For ages wireless headphones had wires; they were "wireless" only because the headphone wires didn't connect to the 'phone. So I'm happy to see truly wireless earbuds finally arrive, and based on the number of Apple AirPod users I see on the NYC subway, the no-wires trend is booming! Sennheiser may be a little late to the technology, but as soon as I auditioned the Momentum True Wireless earphone, I knew it was a real contender. It sells for $300 in the US, £270 in the UK, and AU$500 in Australia.
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On the shiny new Q Train on the New York City subway, the Sennheiser sounded just right, bass cut through the train's rumble quite nicely, and treble detail was spot on. It's not a noise-canceling headphone, but thanks to the Sennheiser's above average eartip seal most of the noise was kept at bay.
The Momentum True Wireless ear pieces are large, but I found them comfy over hours-long sessions. They also had large, easy-to-read "L" and "R" markings, so you'll never mix up the left and right channels. The earpieces' touch interface to control volume, answer phone calls or access your voice assistant were fairly intuitive, and the handsome gray cloth-covered charging/storage case's design was faultless. The Sennheiser boasts Bluetooth 5.0 wireless tech, but there's zero information about the headphone's drivers.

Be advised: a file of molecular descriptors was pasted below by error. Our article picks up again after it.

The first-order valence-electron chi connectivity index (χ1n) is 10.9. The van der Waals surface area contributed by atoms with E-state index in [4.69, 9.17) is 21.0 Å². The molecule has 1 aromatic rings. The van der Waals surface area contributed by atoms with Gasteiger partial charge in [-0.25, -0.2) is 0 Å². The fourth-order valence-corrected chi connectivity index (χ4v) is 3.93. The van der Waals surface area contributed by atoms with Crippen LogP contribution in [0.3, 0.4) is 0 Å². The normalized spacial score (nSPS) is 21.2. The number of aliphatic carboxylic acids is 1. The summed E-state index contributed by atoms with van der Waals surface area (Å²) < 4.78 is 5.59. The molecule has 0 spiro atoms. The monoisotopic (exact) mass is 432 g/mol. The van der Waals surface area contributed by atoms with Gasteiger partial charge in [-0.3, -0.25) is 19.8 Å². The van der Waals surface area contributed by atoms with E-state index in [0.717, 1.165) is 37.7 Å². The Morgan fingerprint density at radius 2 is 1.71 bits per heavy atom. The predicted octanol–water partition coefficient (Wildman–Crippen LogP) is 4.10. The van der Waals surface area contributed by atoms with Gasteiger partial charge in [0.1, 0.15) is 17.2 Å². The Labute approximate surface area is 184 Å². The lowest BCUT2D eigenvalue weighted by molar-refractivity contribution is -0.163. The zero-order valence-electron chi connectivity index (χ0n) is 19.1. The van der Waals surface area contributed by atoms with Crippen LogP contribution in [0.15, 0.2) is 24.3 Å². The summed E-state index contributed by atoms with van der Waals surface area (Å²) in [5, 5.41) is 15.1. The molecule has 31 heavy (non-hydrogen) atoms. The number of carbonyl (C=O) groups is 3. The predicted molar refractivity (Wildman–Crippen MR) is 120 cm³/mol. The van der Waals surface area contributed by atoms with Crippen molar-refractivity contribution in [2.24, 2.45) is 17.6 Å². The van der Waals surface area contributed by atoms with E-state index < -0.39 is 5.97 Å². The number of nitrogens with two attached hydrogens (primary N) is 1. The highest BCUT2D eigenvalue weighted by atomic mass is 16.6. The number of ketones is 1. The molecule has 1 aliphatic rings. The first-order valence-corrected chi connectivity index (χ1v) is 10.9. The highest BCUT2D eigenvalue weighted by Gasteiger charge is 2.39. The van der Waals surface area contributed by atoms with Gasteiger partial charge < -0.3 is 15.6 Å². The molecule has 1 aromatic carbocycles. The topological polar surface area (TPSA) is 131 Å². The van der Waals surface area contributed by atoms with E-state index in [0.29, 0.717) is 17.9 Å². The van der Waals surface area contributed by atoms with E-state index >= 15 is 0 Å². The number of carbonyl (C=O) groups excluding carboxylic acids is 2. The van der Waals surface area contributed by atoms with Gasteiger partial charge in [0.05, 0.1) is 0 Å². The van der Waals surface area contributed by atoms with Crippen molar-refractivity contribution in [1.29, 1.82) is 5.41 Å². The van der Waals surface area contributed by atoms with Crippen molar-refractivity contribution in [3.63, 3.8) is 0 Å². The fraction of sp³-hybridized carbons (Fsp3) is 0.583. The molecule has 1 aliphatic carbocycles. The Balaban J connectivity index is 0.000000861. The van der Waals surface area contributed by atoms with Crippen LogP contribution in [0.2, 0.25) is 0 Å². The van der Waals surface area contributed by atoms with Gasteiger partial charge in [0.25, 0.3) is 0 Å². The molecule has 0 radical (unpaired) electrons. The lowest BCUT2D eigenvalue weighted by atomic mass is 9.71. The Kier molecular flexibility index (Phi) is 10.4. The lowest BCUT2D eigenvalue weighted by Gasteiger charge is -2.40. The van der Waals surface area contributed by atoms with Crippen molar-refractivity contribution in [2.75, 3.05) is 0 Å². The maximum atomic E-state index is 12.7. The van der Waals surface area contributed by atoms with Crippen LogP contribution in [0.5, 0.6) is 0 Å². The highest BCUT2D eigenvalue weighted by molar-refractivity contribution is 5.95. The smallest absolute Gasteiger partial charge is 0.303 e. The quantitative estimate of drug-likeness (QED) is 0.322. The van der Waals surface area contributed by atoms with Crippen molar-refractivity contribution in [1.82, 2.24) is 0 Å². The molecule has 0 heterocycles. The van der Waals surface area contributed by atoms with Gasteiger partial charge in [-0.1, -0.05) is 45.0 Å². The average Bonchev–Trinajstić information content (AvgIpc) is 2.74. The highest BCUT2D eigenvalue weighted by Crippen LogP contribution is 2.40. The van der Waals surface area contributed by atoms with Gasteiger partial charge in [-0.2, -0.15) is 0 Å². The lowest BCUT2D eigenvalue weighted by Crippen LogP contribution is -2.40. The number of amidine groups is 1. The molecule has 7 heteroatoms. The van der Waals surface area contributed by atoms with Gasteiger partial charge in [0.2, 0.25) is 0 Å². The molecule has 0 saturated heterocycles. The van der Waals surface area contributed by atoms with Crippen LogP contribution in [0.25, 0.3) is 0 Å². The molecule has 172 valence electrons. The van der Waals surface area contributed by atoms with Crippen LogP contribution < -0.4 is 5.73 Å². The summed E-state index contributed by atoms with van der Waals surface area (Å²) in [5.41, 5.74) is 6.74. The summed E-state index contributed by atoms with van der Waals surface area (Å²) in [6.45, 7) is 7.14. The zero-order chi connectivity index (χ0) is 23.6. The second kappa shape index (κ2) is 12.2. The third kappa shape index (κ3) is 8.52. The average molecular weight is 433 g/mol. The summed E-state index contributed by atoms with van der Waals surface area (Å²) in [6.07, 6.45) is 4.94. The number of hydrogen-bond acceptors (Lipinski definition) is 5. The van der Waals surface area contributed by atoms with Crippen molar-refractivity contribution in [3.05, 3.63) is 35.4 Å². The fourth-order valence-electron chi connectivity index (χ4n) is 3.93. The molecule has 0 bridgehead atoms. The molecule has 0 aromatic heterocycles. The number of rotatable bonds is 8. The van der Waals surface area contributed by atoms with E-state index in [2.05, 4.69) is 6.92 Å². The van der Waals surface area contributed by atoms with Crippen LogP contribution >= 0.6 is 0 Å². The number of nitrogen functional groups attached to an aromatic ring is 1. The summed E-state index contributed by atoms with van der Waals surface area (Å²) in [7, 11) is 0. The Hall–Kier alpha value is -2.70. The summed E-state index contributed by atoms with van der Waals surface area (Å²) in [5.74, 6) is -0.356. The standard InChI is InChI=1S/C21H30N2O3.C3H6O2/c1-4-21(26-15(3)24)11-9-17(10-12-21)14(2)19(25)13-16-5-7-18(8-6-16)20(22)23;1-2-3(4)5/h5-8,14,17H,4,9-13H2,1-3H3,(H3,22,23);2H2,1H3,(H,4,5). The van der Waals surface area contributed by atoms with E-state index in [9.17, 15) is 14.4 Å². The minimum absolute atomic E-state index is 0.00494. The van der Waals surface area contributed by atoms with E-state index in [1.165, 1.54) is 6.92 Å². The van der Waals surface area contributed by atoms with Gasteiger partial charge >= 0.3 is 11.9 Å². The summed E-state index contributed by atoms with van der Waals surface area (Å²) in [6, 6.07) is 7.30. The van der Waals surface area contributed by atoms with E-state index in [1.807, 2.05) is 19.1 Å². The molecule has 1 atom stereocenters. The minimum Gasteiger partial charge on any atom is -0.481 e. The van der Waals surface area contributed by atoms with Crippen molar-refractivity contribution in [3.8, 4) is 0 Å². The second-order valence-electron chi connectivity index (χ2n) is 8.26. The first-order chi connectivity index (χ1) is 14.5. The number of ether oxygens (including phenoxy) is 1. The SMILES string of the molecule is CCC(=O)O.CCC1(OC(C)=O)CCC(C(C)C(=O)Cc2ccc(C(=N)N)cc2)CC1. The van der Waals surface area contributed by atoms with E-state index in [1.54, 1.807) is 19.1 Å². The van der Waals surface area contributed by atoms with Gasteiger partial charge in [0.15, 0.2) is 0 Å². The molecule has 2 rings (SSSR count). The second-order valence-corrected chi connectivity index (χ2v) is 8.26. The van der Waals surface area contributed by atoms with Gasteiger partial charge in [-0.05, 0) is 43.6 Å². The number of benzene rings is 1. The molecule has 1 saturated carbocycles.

Sennheiser's free Smart Control App's equalizer makes it easy to tweak the bass/treble balance to taste. Earphone playtime is rated at 4 hours between in-case battery charges, and the case is good for a total of three earphone charges. The case charges via USB-C, but don't worry, the cable is included. Which reminds me, since the earphones aren't tethered to each other with a cable, I imagine some owners will lose one or both 'buds.
I'm a wired headphone kind of guy, so I wondered, how does the Momentum True Wireless sound compare with a decent wired headphone? To find out I popped on a set of 1More Quad Driver wired headphones ($199). Right away the Quad Driver was a much clearer-sounding headphone on Michael Kiwanuka's brilliant Love & Hate album. The Quad Driver's livelier dynamics let the music open up more, but its deep bass was no match for the Momentum True Wireless' far more ample low end. The Sennheiser's a warmer and richer-toned headphone, but the Quad Driver wins on overall clarity; it has a more audiophile/neutral sound. As I continued listening at home I felt the Momentum's treble was a little coarse, so yes, it still sounds like a Bluetooth headphone after all. Outdoors and in the subway, the external noise masked most of the Sennheiser's treble harshness.
I found a lot to like about the Sennheiser Momentum True Wireless, but better sound per dollar can be found on wired headphones.
David Carnoy'soffers another take on the headphone.